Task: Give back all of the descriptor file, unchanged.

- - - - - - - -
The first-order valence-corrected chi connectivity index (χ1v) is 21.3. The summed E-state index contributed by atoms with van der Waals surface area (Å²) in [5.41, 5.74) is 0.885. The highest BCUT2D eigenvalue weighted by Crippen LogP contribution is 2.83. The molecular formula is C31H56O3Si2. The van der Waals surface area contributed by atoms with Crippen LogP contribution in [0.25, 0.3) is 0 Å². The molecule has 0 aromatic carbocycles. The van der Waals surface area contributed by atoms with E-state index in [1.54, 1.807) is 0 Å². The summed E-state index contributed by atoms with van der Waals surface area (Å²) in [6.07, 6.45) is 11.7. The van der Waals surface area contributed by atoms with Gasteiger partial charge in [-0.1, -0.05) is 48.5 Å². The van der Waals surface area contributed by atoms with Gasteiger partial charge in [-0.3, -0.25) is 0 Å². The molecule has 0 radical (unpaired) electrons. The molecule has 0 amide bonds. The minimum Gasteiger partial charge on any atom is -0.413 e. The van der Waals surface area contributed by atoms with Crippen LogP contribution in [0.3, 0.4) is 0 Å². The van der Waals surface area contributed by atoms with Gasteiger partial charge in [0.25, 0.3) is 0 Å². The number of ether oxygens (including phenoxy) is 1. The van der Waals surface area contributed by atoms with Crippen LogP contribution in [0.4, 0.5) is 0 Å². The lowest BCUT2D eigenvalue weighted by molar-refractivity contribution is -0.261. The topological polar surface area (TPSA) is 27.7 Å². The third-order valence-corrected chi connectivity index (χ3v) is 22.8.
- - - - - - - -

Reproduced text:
The first-order valence-corrected chi connectivity index (χ1v) is 21.3. The summed E-state index contributed by atoms with van der Waals surface area (Å²) in [5.41, 5.74) is 0.885. The highest BCUT2D eigenvalue weighted by Crippen LogP contribution is 2.83. The molecular formula is C31H56O3Si2. The van der Waals surface area contributed by atoms with Crippen LogP contribution in [0.25, 0.3) is 0 Å². The molecule has 0 aromatic carbocycles. The van der Waals surface area contributed by atoms with E-state index in [1.54, 1.807) is 0 Å². The summed E-state index contributed by atoms with van der Waals surface area (Å²) in [6.07, 6.45) is 11.7. The van der Waals surface area contributed by atoms with Gasteiger partial charge in [-0.1, -0.05) is 48.5 Å². The van der Waals surface area contributed by atoms with Gasteiger partial charge in [-0.3, -0.25) is 0 Å². The molecule has 0 radical (unpaired) electrons. The molecule has 0 amide bonds. The minimum Gasteiger partial charge on any atom is -0.413 e. The van der Waals surface area contributed by atoms with Crippen LogP contribution in [0.3, 0.4) is 0 Å². The van der Waals surface area contributed by atoms with Gasteiger partial charge in [0.25, 0.3) is 0 Å². The number of ether oxygens (including phenoxy) is 1. The van der Waals surface area contributed by atoms with Crippen LogP contribution in [0.4, 0.5) is 0 Å². The lowest BCUT2D eigenvalue weighted by molar-refractivity contribution is -0.261. The topological polar surface area (TPSA) is 27.7 Å². The third-order valence-corrected chi connectivity index (χ3v) is 22.8.